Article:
Global Traffic Scorecard

Press Release: “…the 2019 INRIX Global Traffic Scorecard… identified, analyzed and ranked congestion and mobility trends in more than 900 cities, across 43 countries. To reflect an increasingly diverse mobility landscape, the 2019 Global Traffic Scorecard includes both public transport and biking metrics for the first time….

At the global level, Bogota topped the list of the cities most impacted by traffic congestion with drivers losing 191 hours a year to congestion, followed by Rio de Janeiro (190 hours), Mexico City (158 hours) and Istanbul (150 hours). Latin American and European cities again dominated the Top 10, highlighting the rapid urbanisation occurring in Latin America and historic European cities that took shape long before the age of automobile….

INRIX fuses anonymous data from diverse datasets – such as phones, cars, trucks and cities – that leads to robust and accurate insights. The data used in the 2019 Global Traffic Scorecard is the congested or uncongested status of every segment of road for every minute of the day, as used by millions of drivers around the world that rely on INRIX-based traffic services….(More)”

Milwaukee’s Amani Neighborhood Uses Data to Target Traffic Safety and Build Trust

Article by Kassie Scott: “People in Milwaukee’s Amani neighborhood are using data to identify safety issues and build relationships with the police. It’s a story of community-engaged research at its best.

In 2017, the Milwaukee Police Department received a grant under the federal Byrne Criminal Justice Innovation program, now called the Community Based Crime Reduction Program, whose purpose is to bridge the gap between practitioners and researchers and advance the use of data in making communities safer. Because of its close ties in the Amani neighborhood, the Dominican Center was selected to lead this initiative, known as the Amani Safety Initiative, and they partnered with local churches, the district attorney’s office, LISC-Milwaukee, and others. To support the effort with data and coaching, the police department contracted with Data You Can Use.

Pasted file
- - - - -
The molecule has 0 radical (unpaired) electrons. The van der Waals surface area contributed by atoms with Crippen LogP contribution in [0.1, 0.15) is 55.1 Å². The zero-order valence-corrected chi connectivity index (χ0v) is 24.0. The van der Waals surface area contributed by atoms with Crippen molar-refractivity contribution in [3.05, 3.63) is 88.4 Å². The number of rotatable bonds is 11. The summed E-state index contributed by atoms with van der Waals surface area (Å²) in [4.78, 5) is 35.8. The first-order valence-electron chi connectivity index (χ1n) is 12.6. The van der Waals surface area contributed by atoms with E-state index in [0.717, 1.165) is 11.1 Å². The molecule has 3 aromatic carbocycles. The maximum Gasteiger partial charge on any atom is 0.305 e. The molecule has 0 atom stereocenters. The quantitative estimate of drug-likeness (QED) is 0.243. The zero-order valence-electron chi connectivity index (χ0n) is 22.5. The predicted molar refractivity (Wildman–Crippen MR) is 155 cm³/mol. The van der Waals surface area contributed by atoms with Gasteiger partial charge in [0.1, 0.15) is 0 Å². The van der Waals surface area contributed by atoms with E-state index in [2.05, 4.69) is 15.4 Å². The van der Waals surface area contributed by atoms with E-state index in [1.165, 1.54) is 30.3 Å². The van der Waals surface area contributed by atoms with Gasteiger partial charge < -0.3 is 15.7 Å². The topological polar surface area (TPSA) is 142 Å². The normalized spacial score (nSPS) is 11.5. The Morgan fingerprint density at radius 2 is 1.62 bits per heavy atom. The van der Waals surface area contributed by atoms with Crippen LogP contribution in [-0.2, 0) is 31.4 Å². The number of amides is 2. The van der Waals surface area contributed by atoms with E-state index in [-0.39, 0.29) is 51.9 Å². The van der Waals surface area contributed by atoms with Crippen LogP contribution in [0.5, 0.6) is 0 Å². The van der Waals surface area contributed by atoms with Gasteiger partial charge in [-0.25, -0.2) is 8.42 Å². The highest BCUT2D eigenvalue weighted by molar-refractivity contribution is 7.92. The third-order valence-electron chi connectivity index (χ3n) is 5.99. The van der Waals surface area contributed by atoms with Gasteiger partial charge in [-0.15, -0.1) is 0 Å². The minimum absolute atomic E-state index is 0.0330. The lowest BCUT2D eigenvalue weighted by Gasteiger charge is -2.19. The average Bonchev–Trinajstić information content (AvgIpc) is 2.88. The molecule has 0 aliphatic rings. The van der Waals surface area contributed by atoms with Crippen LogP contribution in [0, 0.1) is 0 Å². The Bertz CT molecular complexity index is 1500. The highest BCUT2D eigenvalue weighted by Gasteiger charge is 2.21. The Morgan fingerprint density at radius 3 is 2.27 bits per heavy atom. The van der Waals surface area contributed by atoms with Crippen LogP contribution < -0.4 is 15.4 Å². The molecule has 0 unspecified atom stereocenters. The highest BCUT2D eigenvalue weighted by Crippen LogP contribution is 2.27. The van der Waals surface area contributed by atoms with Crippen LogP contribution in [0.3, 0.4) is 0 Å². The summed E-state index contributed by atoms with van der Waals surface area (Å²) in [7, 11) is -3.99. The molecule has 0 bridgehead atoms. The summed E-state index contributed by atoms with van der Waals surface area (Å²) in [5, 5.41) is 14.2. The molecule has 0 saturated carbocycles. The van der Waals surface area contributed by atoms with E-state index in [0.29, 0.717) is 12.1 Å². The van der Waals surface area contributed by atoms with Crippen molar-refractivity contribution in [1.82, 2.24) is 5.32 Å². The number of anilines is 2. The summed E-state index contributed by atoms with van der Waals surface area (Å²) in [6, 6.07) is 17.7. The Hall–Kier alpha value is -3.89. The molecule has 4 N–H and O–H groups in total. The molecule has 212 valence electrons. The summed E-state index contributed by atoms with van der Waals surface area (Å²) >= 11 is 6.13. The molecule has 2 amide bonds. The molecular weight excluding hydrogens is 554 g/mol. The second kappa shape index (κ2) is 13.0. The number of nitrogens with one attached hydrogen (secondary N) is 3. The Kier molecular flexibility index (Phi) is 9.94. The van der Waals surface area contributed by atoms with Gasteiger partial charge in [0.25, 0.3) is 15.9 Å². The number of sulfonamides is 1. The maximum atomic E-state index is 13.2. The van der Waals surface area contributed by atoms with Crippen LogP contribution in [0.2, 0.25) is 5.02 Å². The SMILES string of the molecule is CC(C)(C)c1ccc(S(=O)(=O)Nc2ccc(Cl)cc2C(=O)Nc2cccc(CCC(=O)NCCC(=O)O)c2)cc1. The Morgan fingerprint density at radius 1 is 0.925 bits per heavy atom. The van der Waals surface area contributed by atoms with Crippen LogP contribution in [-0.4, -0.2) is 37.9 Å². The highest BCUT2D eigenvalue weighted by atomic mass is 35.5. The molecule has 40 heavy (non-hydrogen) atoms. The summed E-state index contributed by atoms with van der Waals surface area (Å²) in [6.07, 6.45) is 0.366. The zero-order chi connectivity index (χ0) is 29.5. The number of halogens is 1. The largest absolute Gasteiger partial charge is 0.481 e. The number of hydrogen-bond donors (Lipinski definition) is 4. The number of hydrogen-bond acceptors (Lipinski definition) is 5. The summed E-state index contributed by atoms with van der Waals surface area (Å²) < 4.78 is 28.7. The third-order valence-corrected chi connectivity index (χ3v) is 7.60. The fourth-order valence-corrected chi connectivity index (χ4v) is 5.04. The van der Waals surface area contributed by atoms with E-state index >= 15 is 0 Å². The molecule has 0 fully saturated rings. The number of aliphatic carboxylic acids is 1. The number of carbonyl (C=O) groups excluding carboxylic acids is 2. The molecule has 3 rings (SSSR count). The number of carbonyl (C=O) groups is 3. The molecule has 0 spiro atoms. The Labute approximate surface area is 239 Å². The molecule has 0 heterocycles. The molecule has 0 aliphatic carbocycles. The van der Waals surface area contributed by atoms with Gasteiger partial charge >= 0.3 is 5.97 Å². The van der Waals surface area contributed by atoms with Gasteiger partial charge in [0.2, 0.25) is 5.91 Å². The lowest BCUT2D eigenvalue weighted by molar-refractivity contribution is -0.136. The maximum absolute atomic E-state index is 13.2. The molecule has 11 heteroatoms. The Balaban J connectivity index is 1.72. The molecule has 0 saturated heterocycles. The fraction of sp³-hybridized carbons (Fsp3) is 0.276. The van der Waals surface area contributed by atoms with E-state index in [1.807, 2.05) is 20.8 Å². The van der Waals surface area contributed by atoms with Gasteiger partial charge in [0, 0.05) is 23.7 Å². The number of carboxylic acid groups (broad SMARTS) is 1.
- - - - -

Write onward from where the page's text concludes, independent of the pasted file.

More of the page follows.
Together with Data You Can Use, the Amani Safety Initiative team first implemented a survey to gauge perceptions of public safety and police legitimacy. Neighborhood ambassadors were trained (and paid) to conduct the survey themselves, going door to door to gather the information from nearly 300 of their neighbors. The ambassadors shared these results with their neighborhood during what they called “data chats.” They also printed summary survey results on door hangers, which they distributed throughout the neighborhood.

Neighbors and community organizations were surprised by the survey results. Though violent crime and mistrust in the police were commonly thought to be the biggest issues, the data showed that residents were most concerned about traffic safety. Ultimately, residents decided to post slow-down signs in intersections.

This project stands out for letting the people in the neighborhood lead the way. Neighbors collected data, shared results, and took action. The partnership between neighbors, police, and local organizations shows how people can drive decision-making for their neighborhood.

The larger story is one of social cohesion and mutual trust. Through participating in the initiative and learning more about their neighborhood, Amani neighbors built stronger relationships with the police. The police began coming to neighborhood community meetings, which helped them build relationships with people in the community and understand the challenges they face….(More).